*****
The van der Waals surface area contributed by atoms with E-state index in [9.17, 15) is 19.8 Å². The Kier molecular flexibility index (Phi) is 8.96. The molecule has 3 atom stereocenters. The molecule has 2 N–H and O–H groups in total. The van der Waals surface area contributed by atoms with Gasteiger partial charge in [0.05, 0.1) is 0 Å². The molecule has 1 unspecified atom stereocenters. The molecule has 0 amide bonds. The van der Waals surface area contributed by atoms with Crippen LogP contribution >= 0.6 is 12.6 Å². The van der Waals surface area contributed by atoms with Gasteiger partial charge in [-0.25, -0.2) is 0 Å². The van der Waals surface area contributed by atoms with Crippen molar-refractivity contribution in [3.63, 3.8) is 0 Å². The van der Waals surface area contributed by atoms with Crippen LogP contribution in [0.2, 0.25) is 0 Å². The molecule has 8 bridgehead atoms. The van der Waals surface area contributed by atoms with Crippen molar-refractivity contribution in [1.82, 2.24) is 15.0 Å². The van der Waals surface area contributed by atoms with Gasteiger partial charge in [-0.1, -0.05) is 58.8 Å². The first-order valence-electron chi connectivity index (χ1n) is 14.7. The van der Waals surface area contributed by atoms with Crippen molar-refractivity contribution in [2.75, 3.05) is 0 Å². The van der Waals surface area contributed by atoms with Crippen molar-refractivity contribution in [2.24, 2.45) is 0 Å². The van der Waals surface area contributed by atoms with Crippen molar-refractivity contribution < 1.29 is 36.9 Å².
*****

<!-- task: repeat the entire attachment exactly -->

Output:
The van der Waals surface area contributed by atoms with E-state index in [9.17, 15) is 19.8 Å². The Kier molecular flexibility index (Phi) is 8.96. The molecule has 3 atom stereocenters. The molecule has 2 N–H and O–H groups in total. The van der Waals surface area contributed by atoms with Gasteiger partial charge in [0.05, 0.1) is 0 Å². The molecule has 1 unspecified atom stereocenters. The molecule has 0 amide bonds. The van der Waals surface area contributed by atoms with Crippen LogP contribution >= 0.6 is 12.6 Å². The van der Waals surface area contributed by atoms with Gasteiger partial charge in [-0.25, -0.2) is 0 Å². The van der Waals surface area contributed by atoms with Crippen molar-refractivity contribution in [3.63, 3.8) is 0 Å². The van der Waals surface area contributed by atoms with Crippen LogP contribution in [0.2, 0.25) is 0 Å². The molecule has 8 bridgehead atoms. The van der Waals surface area contributed by atoms with Crippen molar-refractivity contribution in [1.82, 2.24) is 15.0 Å². The van der Waals surface area contributed by atoms with Gasteiger partial charge in [-0.1, -0.05) is 58.8 Å². The first-order valence-electron chi connectivity index (χ1n) is 14.7. The van der Waals surface area contributed by atoms with Crippen molar-refractivity contribution in [2.75, 3.05) is 0 Å². The van der Waals surface area contributed by atoms with Crippen molar-refractivity contribution in [2.24, 2.45) is 0 Å². The van der Waals surface area contributed by atoms with Crippen molar-refractivity contribution < 1.29 is 36.9 Å².